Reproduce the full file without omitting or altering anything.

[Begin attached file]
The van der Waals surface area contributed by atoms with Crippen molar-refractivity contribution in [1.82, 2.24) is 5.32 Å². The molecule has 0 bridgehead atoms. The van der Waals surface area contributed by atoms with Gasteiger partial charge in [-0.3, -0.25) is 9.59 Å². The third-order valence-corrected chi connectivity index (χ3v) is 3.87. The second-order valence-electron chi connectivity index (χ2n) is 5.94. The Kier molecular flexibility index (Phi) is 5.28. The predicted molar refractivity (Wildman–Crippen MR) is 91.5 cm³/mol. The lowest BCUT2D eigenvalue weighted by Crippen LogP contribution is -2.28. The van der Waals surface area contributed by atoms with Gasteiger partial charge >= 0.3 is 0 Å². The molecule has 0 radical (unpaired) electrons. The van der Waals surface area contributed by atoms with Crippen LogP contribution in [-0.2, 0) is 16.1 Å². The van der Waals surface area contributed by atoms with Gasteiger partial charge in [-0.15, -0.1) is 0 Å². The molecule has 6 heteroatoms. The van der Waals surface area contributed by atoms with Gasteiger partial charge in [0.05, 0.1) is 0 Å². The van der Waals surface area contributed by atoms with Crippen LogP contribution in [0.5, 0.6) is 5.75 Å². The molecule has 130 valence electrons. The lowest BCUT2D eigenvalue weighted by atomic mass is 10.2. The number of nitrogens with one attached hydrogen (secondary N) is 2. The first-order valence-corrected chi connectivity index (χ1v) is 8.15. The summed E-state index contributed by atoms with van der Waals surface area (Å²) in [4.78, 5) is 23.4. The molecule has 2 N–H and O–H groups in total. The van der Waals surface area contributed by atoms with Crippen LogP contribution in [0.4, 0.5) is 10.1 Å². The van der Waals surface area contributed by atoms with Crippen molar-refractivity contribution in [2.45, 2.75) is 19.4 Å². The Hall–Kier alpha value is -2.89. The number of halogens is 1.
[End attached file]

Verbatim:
The van der Waals surface area contributed by atoms with Crippen molar-refractivity contribution in [1.82, 2.24) is 5.32 Å². The molecule has 0 bridgehead atoms. The van der Waals surface area contributed by atoms with Gasteiger partial charge in [-0.3, -0.25) is 9.59 Å². The third-order valence-corrected chi connectivity index (χ3v) is 3.87. The second-order valence-electron chi connectivity index (χ2n) is 5.94. The Kier molecular flexibility index (Phi) is 5.28. The predicted molar refractivity (Wildman–Crippen MR) is 91.5 cm³/mol. The lowest BCUT2D eigenvalue weighted by Crippen LogP contribution is -2.28. The van der Waals surface area contributed by atoms with Gasteiger partial charge >= 0.3 is 0 Å². The molecule has 0 radical (unpaired) electrons. The van der Waals surface area contributed by atoms with Crippen LogP contribution in [-0.2, 0) is 16.1 Å². The van der Waals surface area contributed by atoms with Gasteiger partial charge in [-0.15, -0.1) is 0 Å². The molecule has 6 heteroatoms. The van der Waals surface area contributed by atoms with Gasteiger partial charge in [0.05, 0.1) is 0 Å². The van der Waals surface area contributed by atoms with Crippen LogP contribution in [0.5, 0.6) is 5.75 Å². The molecule has 130 valence electrons. The lowest BCUT2D eigenvalue weighted by atomic mass is 10.2. The number of nitrogens with one attached hydrogen (secondary N) is 2. The first-order valence-corrected chi connectivity index (χ1v) is 8.15. The summed E-state index contributed by atoms with van der Waals surface area (Å²) in [4.78, 5) is 23.4. The molecule has 2 N–H and O–H groups in total. The van der Waals surface area contributed by atoms with Crippen LogP contribution in [0.4, 0.5) is 10.1 Å². The van der Waals surface area contributed by atoms with Crippen molar-refractivity contribution in [2.45, 2.75) is 19.4 Å². The Hall–Kier alpha value is -2.89. The number of halogens is 1.